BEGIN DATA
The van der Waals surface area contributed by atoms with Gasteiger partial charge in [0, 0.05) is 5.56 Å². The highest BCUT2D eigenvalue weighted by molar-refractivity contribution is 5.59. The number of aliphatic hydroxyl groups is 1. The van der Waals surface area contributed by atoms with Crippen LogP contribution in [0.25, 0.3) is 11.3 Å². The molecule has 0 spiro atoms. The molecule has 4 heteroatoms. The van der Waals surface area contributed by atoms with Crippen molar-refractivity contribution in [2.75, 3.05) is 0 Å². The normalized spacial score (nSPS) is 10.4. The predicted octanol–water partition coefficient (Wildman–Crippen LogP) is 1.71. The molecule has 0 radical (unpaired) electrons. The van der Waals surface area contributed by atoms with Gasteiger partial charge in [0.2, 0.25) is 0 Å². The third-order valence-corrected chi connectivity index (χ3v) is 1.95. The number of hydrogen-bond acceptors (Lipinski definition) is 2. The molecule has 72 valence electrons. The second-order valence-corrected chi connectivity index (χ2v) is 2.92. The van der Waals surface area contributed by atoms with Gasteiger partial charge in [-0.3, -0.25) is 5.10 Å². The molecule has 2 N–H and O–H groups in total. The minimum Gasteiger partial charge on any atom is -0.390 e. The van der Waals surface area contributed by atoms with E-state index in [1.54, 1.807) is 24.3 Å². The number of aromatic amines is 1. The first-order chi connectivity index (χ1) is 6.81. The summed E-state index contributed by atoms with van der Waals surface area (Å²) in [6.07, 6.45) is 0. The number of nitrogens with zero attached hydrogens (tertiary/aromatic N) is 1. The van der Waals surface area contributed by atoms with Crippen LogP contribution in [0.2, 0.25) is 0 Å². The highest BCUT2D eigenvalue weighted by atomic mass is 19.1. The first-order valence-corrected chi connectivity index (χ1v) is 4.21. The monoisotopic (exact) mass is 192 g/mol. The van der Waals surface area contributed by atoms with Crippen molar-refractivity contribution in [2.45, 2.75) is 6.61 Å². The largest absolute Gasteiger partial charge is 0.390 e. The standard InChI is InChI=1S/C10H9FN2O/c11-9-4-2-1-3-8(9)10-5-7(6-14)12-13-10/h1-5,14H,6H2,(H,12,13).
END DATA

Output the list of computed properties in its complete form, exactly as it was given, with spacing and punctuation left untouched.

The van der Waals surface area contributed by atoms with Gasteiger partial charge in [0, 0.05) is 5.56 Å². The highest BCUT2D eigenvalue weighted by molar-refractivity contribution is 5.59. The number of aliphatic hydroxyl groups is 1. The van der Waals surface area contributed by atoms with Crippen LogP contribution in [0.25, 0.3) is 11.3 Å². The molecule has 0 spiro atoms. The molecule has 4 heteroatoms. The van der Waals surface area contributed by atoms with Crippen molar-refractivity contribution in [2.75, 3.05) is 0 Å². The normalized spacial score (nSPS) is 10.4. The predicted octanol–water partition coefficient (Wildman–Crippen LogP) is 1.71. The molecule has 0 radical (unpaired) electrons. The van der Waals surface area contributed by atoms with Gasteiger partial charge in [0.2, 0.25) is 0 Å². The third-order valence-corrected chi connectivity index (χ3v) is 1.95. The number of hydrogen-bond acceptors (Lipinski definition) is 2. The molecule has 72 valence electrons. The second-order valence-corrected chi connectivity index (χ2v) is 2.92. The van der Waals surface area contributed by atoms with Gasteiger partial charge in [-0.3, -0.25) is 5.10 Å². The molecule has 2 N–H and O–H groups in total. The minimum Gasteiger partial charge on any atom is -0.390 e. The van der Waals surface area contributed by atoms with E-state index in [1.54, 1.807) is 24.3 Å². The number of aromatic amines is 1. The first-order chi connectivity index (χ1) is 6.81. The summed E-state index contributed by atoms with van der Waals surface area (Å²) in [6.07, 6.45) is 0. The number of nitrogens with zero attached hydrogens (tertiary/aromatic N) is 1. The van der Waals surface area contributed by atoms with Crippen LogP contribution in [0.2, 0.25) is 0 Å². The highest BCUT2D eigenvalue weighted by atomic mass is 19.1. The first-order valence-corrected chi connectivity index (χ1v) is 4.21. The monoisotopic (exact) mass is 192 g/mol. The van der Waals surface area contributed by atoms with Crippen molar-refractivity contribution in [2.45, 2.75) is 6.61 Å². The largest absolute Gasteiger partial charge is 0.390 e. The standard InChI is InChI=1S/C10H9FN2O/c11-9-4-2-1-3-8(9)10-5-7(6-14)12-13-10/h1-5,14H,6H2,(H,12,13).